Posted by Tom Foremski - January 20, 2015
I'm a fierce opponent of "native ads" because by their very nature they pretend to be something else, and that damages trust, not just in the publication that hosts them but in all trusted media.
So far, native ads have been sold to product companies such as computer maker Dell, publishing articles in the New York Times that resemble the style of the newspaper's stories. With election season starting up, will we see native ads masquerading as independent political reporting?
Allowing Dell to mimic New York Times' stories is distasteful but less disturbing than if special interest groups sought to sway voters by imitating a newspaper's political coverage.
The Presidential election season has always provided big paydays for big media companies but will they be able to win those fat political advertising accounts as easily as before?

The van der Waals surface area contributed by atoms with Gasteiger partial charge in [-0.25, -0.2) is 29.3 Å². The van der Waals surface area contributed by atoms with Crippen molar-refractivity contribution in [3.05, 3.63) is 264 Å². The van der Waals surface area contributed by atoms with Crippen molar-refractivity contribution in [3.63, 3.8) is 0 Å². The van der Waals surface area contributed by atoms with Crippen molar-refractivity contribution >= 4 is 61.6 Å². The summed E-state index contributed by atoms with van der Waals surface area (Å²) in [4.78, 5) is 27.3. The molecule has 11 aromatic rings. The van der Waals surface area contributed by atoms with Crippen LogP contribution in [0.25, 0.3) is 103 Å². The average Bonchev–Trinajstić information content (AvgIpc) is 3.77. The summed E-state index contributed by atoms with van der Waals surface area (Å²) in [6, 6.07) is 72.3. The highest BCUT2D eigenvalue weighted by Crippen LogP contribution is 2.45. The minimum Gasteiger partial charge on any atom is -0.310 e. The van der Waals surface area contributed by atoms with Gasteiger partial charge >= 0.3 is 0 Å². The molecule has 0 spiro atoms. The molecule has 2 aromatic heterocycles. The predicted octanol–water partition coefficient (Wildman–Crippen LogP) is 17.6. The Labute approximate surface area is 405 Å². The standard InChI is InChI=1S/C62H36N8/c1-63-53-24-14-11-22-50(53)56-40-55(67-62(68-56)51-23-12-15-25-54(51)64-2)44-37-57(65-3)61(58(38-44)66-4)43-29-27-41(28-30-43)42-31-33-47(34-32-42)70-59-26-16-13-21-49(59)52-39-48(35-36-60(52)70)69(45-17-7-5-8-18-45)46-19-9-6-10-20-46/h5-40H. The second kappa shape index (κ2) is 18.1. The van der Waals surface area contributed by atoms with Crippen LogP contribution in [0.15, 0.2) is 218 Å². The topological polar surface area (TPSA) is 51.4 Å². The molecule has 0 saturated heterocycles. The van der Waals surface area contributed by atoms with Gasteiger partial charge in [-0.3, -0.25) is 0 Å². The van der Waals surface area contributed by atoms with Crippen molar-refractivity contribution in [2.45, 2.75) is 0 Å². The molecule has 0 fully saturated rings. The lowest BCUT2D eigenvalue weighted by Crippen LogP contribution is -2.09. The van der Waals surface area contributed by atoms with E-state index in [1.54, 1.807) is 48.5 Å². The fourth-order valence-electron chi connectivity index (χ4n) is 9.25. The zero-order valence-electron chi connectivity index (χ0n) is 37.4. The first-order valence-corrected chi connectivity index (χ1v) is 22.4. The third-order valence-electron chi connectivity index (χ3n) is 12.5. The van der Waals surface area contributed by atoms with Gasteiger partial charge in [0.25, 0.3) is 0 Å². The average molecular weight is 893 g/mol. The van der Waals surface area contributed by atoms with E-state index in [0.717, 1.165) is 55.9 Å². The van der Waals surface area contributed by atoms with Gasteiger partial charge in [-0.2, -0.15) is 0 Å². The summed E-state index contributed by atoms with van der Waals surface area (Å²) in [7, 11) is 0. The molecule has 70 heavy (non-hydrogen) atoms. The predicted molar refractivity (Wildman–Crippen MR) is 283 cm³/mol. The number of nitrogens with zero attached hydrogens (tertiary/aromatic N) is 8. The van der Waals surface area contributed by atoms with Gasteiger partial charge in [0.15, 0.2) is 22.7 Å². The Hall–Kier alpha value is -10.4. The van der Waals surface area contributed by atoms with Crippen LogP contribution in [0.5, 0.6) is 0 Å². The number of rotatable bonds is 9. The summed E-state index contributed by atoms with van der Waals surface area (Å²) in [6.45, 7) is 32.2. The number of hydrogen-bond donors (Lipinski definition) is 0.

The media technology platforms of Google, Facebook, Twitter, YouTube, Pintrest, et al. will capture a larger share of political ad money this time around. With media companies already badly squeezed on revenues by their transition to digital, will desperate times lead to desperate offers on native ads?
It would be a very bad move.
In the largest study of native ads, commissioned by PR firm Edelman, the majority of 5,000 readers surveyed said they lost trust in media that carried native ads.
Yet the most effective advertising is in trusted, high quality publications. The buyers of native advertising are actively harming the effectiveness of all their advertising. It doesn't make sense. They are poisoning the well from which we all drink. Without trusted media we can't make good decisions. Garbage in, garbage out.
The media industry is stunningly clueless, as usual. And its management is all too willing to sell hard-won trust in their publications for a handful of beans. But there's no magic beanstalk and there's no golden goose in this story. There's just more newsroom layoffs and a society struggling with a corrupted media industry.
Politicians should observe carefully how native ads are used during this election season. It costs a lot less to corrupt the media than to corrupt the political process through $3.2 billion in 2013 spending on lobbyists, and more than $6 billion to finance the 2012 US Congressional and Presidential elections.
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